“This has allowed us to move to the next phase and begin vaccinating people over 65, and people with underlying medical conditions.
“By the middle of April, all over 70s will have had their first dose, and mid to late May all over 70s will be fully vaccinated.”
The Taoiseach said close to three million doses will be administered by the end of May, nearly five million doses by early July and six million doses by the end of July.
Ending on a more optimistic tone, he said: “We are on the final stretch of this terrible journey. This summer, our businesses and our public services will safely reopen.
“We will finally be meeting and enjoying the company of friends and family once again. We will be able to travel within and enjoy our beautiful country again. Jobs and livelihoods will be restored.”
He reiterated that steadily, and safely, we will get through “this final phase together.”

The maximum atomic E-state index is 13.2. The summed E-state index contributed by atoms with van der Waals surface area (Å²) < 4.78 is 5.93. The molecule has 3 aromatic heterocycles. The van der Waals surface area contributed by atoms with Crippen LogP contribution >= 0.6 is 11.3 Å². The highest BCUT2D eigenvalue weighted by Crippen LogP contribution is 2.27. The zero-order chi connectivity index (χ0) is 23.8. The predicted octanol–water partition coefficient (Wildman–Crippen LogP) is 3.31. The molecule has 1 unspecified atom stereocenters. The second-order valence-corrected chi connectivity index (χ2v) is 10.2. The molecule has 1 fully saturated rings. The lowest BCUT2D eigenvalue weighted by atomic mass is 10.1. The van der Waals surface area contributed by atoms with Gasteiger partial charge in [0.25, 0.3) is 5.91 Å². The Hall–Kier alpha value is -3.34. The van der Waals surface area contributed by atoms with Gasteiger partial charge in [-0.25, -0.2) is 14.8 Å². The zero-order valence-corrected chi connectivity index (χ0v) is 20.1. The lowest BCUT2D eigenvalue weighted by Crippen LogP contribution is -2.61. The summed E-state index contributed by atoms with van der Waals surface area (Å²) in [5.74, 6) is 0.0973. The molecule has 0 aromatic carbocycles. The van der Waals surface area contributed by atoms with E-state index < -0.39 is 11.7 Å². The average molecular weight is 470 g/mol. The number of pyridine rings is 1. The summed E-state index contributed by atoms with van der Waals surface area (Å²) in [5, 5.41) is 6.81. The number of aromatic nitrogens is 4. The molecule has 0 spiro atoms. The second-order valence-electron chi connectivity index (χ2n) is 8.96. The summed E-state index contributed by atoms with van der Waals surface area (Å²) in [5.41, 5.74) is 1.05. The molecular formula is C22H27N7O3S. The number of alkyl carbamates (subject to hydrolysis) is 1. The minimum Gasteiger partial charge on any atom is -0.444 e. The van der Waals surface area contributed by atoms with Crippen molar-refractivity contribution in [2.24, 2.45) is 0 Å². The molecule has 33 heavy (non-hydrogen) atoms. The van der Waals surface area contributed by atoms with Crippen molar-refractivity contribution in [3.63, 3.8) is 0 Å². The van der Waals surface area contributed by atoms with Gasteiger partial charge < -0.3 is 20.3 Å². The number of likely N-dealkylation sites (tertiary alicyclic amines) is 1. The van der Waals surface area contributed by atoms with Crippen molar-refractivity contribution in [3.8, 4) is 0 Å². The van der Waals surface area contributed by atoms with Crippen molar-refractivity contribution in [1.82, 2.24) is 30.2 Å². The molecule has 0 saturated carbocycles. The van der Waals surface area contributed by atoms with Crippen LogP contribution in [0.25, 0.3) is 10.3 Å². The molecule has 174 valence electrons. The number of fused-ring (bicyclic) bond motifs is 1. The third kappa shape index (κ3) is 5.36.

Cabinet meeting concludes
Earlier this afternoon, the Cabinet meeting saw the approval of plans to allow people to travel within their country or within a 20km radius of their home even if that crosses a county boundary from April 12th.
From this date, two households will also be permitted to meet outdoors and two fully vaccinated people to meet indoors, while a staggered resumption of construction will begin with the return of 5,000 home building workers.
Later in the month, GAA senior county training will be allowed from April 19th. Golf, tennis and outdoor non-contact training for under 18s will resume and zoos and places of heritage will open from April 26th. There will be an increase in attendance at funerals from 10 to 25.
In May, longer-term plans will see the potential return of personal services such as hairdressers and the phased reopening of retail.
‘Victory within grasp’
Speaking to reporters before the Cabinet meeting began this afternoon, Public Finance Minister Michael McGrath said that “victory over this virus is now within grasp.”